No theme to this column today, but a wandering through some of the wine experiences I’ve recently had. Always been a fan of Solms Delta for their idiosyncratic approach (you may recall the vine-dried or “desiccated” wines they make) and the fact that they have a fantastic on-site museum that explains the human side of our wine heritage. Now they are establishing a museum of music, a collaborative project with Richard Astor, whose farm is next door.
They’ve also started a harvest festival in the roots sense, where music and merriment replace commerce, uptight music and desultory picnic baskets. At the first one, the new Solms-Astor wines were launched. There’s a white blend, a red blend and a curious pétillant Shiraz. The blends are great table wines, easy-drinking but not simple, and lovely for the fact that they are dry wines without residual sweetness. They also have great names, the white called Vastrap, the red Langarm, and the 2007 vintages sell for R46 each. And if you are generally bored with clichéd back label blurb, check these out.
Another wine that makes good, lively drinking without being OTT is the Elgin Vintners Shiraz 2006. It’s got good spice notes, lots of fruit but also a tangy quality that refreshes. Only problem for me is the R78 price tag, I think this is more of a R60 wine.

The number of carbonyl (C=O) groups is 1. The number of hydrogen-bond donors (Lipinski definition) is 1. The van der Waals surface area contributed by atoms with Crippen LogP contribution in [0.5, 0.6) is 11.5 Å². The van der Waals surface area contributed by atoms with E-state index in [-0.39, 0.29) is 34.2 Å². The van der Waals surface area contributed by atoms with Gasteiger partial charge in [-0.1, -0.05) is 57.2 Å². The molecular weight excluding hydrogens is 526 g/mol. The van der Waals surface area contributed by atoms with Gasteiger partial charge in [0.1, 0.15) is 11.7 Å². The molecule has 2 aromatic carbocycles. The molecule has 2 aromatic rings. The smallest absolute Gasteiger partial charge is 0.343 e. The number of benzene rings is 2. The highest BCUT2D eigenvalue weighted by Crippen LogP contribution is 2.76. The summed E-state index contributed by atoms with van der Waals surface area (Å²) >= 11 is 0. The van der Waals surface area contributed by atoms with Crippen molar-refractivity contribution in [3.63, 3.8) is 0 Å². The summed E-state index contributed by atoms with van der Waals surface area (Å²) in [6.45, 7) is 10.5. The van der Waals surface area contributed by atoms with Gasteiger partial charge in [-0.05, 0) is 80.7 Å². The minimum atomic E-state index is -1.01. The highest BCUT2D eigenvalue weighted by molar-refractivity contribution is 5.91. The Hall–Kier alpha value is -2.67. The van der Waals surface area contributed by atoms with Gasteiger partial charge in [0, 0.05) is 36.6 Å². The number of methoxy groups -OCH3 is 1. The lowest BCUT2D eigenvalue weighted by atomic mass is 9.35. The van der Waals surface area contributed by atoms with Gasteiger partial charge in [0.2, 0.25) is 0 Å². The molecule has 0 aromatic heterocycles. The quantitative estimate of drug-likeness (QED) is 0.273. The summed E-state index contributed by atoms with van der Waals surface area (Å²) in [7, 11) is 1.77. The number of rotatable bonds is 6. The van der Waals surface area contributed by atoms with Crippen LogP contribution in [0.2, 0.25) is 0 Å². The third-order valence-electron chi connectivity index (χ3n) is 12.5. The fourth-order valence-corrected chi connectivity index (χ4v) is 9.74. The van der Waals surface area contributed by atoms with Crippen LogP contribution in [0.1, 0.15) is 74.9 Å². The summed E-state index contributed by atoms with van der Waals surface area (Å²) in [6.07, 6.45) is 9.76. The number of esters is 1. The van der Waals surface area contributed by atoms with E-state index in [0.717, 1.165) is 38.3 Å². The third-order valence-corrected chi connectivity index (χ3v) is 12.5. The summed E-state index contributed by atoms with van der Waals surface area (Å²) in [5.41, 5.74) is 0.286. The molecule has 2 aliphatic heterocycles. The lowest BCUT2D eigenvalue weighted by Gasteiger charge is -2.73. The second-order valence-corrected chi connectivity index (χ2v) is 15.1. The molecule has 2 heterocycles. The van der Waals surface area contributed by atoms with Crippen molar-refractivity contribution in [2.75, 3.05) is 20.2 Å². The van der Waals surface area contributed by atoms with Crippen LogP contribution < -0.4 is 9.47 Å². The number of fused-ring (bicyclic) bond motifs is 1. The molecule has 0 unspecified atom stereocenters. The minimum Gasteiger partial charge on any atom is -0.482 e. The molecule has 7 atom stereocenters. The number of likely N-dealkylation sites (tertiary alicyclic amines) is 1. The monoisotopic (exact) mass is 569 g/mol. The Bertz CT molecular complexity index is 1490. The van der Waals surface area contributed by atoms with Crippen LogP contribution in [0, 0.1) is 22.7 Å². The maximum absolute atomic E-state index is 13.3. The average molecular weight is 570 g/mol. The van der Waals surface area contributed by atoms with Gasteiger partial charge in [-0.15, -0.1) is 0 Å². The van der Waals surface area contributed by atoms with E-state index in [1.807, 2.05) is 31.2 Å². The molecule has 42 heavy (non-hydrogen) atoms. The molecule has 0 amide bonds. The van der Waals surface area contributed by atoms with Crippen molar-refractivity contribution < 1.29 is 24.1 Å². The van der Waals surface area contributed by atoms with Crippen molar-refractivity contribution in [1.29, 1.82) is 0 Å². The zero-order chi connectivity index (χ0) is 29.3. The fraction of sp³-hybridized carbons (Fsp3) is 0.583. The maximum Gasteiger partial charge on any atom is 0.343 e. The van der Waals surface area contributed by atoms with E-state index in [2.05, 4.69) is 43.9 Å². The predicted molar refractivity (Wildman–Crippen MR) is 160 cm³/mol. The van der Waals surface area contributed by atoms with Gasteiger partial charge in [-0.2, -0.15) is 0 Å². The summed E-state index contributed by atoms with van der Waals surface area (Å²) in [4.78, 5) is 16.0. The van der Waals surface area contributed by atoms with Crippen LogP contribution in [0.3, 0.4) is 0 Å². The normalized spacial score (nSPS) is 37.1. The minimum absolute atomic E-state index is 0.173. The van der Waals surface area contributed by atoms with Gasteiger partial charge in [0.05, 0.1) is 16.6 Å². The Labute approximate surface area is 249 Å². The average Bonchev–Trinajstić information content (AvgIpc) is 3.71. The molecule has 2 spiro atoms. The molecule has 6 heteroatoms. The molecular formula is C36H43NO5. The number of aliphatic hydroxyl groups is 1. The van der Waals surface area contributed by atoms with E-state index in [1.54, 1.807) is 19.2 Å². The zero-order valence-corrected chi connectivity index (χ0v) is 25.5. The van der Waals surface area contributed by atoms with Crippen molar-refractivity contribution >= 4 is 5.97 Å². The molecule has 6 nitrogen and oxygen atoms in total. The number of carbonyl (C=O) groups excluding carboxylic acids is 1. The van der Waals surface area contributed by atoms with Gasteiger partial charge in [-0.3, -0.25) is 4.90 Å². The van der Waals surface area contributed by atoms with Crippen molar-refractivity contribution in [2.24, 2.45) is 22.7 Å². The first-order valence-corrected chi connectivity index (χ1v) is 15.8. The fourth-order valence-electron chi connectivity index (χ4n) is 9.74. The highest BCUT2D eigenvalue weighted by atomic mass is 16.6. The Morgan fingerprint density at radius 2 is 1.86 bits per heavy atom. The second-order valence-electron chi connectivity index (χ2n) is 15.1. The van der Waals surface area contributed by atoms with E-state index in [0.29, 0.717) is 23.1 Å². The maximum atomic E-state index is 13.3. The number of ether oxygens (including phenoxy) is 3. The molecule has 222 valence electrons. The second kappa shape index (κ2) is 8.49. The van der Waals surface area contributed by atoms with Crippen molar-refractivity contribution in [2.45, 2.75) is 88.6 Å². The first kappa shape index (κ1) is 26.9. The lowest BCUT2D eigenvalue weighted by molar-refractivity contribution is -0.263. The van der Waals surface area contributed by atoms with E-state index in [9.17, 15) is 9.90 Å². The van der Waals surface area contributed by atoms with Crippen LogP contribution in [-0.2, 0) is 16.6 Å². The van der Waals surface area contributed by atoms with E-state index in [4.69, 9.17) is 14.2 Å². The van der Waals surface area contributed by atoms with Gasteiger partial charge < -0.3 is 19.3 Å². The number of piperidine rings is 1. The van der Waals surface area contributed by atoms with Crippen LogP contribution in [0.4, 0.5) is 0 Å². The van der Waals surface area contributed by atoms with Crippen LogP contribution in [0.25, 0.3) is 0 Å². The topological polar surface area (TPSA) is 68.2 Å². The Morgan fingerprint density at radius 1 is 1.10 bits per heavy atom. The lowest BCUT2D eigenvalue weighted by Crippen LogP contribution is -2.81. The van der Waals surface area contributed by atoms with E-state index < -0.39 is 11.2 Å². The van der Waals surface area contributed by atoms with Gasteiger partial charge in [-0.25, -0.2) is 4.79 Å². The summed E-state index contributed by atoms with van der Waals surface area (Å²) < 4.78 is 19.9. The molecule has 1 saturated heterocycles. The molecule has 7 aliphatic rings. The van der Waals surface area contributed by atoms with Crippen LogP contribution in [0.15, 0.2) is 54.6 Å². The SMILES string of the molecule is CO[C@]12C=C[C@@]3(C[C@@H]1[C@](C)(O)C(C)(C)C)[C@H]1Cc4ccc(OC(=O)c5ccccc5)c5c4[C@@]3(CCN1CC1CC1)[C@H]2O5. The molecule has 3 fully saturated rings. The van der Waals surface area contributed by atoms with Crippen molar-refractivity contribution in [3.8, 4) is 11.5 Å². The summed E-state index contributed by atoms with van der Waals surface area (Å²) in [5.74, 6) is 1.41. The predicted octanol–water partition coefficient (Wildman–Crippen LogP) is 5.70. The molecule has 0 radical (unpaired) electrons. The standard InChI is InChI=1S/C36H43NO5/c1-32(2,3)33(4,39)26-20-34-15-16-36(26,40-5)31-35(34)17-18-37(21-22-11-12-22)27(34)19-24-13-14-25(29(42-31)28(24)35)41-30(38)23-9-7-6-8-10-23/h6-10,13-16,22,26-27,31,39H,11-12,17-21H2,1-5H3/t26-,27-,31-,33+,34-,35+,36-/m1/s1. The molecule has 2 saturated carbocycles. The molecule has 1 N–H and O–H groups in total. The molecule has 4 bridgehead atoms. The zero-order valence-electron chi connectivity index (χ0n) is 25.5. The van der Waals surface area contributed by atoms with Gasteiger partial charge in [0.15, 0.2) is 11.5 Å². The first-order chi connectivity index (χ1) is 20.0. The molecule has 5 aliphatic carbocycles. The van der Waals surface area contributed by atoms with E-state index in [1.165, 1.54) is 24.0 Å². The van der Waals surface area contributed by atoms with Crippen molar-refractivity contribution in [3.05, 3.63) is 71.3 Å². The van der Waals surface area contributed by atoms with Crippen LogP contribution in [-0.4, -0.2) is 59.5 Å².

Been launching into some older wines recently, opened the 2001 Delheim Vera Cruz Shiraz alongside their 2001 Grand Reserve. 2001 was a good vintage, and seven years should show these wines in a great light. This was true for the delicious Grand Reserve which has integrated beautifully and is really a polished wine – but less for the Vera Cruz which is tired and somewhat flabby. It’s still my opinion that the modern Cape makes Cabernets and Cab blends that age well, but have not yet cracked the code on Shiraz.
Of course, I say modern Cape because we now make wines that are easier to drink in their youth, and are less likely to age as well as the Cape reds made in the 1970s and 1980s. When you taste a 1974 Fairview Pinotage that’s still a lively, delightful wine today, you really appreciate this. In its youth, I heard from current winemaker Anthony de Jager, it was an austere, rather forbidding wine, with firm tannins. When last have you tasted a Cape wine that sounds at all like this today?
So I said no theme, but I have come back to a recurring feeling I have that our modern reds, for all the back label promises, are ill-equipped to mature (in the sense of improving) for longer than six to eight years. Whether this is actually a bad thing is debatable.